Stanford University creates therapy to improve communication skills among autism children

Stanford University creates therapy to improve communication skills among autism children

Researchers are working on creating better therapies for kids facing autism. According to expert findings from the Stanford University School of Medicine, pivotal response treatment (PRT) which involves parents, is superior to the existing therapies, since children with autism are less socially motivated than normal children.

The six month study involved participation of 48 autistic children between 2 to 5 years of age who also showed signs of language delays. Through the study, half of the children underwent a PRT treatment along with their parents; whereas the rest of the children continued with the same treatment they had been receiving before the study, including applied behavior analysis and conventional speech therapy.

Experts set up situations for parents and came up with plans where their child could be motivated to communicate. This helped in improving not only the communication skills of the children, but also their social abilities.

In the first 12 weeks of the study, children in the PRT group participated in 10 hours of PRT per week from a trained therapist, whereas their parents received training for one hour per week, during which they were updated on how to use the treatment’s techniques for daily interactions with the children.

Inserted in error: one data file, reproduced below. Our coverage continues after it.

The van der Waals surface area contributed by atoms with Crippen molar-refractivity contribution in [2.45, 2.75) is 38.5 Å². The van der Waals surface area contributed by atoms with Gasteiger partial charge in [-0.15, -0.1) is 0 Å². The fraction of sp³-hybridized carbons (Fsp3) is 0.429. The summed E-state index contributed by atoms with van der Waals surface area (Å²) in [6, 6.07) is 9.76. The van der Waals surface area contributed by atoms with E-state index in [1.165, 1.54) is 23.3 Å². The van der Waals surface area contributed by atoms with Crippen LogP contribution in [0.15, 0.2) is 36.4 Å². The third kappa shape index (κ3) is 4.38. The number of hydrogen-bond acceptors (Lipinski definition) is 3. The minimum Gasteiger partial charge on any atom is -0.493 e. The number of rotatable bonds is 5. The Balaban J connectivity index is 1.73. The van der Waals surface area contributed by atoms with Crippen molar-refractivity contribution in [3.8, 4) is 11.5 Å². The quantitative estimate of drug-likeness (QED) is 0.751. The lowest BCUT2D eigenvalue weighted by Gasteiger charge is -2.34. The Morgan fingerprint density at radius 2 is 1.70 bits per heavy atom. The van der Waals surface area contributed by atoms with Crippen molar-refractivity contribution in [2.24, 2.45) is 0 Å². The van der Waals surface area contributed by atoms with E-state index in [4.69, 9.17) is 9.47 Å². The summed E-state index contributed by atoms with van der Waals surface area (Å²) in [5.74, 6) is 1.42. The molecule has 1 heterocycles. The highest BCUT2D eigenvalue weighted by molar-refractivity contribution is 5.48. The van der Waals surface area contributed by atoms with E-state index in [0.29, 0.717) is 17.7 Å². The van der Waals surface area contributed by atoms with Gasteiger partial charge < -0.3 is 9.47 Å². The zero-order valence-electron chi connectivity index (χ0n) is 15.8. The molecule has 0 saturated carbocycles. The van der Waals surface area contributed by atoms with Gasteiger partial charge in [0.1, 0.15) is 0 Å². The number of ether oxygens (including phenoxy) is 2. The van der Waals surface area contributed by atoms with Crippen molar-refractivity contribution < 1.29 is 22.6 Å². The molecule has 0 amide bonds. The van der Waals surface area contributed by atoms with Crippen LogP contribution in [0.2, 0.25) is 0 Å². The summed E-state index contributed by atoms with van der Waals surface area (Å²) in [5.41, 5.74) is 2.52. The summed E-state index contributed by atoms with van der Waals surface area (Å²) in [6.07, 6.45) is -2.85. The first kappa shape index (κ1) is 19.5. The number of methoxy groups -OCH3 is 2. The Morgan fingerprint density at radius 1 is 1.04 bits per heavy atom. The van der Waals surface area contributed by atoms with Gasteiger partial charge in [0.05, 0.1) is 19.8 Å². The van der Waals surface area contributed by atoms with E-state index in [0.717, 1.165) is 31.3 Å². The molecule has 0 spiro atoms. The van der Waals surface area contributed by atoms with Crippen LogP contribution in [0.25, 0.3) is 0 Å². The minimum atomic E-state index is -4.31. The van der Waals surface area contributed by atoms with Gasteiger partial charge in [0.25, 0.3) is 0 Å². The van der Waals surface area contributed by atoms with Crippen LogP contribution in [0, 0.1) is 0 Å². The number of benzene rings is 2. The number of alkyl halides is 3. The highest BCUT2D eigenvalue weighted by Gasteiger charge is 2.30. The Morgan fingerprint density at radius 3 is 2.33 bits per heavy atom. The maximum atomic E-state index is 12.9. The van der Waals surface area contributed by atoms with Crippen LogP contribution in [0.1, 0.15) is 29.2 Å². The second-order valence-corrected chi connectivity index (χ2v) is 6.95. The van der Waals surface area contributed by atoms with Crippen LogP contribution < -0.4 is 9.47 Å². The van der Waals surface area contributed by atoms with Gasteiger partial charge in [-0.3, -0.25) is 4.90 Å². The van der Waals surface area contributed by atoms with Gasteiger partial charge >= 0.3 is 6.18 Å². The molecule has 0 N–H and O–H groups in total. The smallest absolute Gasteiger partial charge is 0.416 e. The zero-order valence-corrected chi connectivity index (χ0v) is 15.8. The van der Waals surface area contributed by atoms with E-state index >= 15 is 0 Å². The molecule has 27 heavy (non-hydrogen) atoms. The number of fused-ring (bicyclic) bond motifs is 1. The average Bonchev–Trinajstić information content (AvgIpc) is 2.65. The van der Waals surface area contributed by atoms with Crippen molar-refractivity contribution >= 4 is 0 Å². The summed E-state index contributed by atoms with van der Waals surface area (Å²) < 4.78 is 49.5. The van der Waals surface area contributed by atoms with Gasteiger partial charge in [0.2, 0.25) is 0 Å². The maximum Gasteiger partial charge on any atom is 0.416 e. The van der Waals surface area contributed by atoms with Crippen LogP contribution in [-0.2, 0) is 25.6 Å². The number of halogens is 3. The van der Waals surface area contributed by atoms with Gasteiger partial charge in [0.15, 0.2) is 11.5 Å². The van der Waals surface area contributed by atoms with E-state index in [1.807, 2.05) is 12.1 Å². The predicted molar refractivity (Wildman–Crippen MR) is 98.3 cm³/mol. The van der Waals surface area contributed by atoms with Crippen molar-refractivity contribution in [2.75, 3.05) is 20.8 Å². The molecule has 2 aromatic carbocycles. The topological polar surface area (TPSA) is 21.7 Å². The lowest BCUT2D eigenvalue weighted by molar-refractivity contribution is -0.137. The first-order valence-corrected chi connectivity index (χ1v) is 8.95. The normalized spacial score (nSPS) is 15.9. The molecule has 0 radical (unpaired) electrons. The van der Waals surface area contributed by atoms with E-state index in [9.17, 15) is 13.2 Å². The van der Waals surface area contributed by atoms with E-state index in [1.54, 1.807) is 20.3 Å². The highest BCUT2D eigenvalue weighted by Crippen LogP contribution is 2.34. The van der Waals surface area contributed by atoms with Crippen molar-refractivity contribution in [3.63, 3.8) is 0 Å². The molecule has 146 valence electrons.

Based on the reports shared by therapists, PRT encouraged speech among children. For instance, parents would hold up a toy and the children were motivated to name the toy. If they named the toy correctly, they were rewarded with the toy. In this manner, the children were motivated to express their needs, by naming it. For instance, saying ‘bottle’ if they were thirsty.

“He used to not be able to point to something or ask,” according to one of the parents. “PRT really improved his vocabulary skills and communication back and forth. It helped us understand what he needs and wants.”

As a result, it was observed that the frustration levels among children were reduced and the children were much happier. Moreover, children with PRT also spoke more in comparison with the other group. In their speech they used common words unintelligibly. Experts also draw attention to the fact that these children showed further improvement in their overall social communication skills, which will thus be fruitful in the long run.

“It’s discouraging for parents of lower-functioning kids if we tell them that higher-functioning kids do better, because higher-functioning kids are already doing better,” reported Grace Gengoux, PhD, clinical associate professor of psychiatry and behavioral sciences. “The new findings suggest that parents can play an especially valuable role in assisting children who have the greatest needs. This provides a lot of hope,” she adds.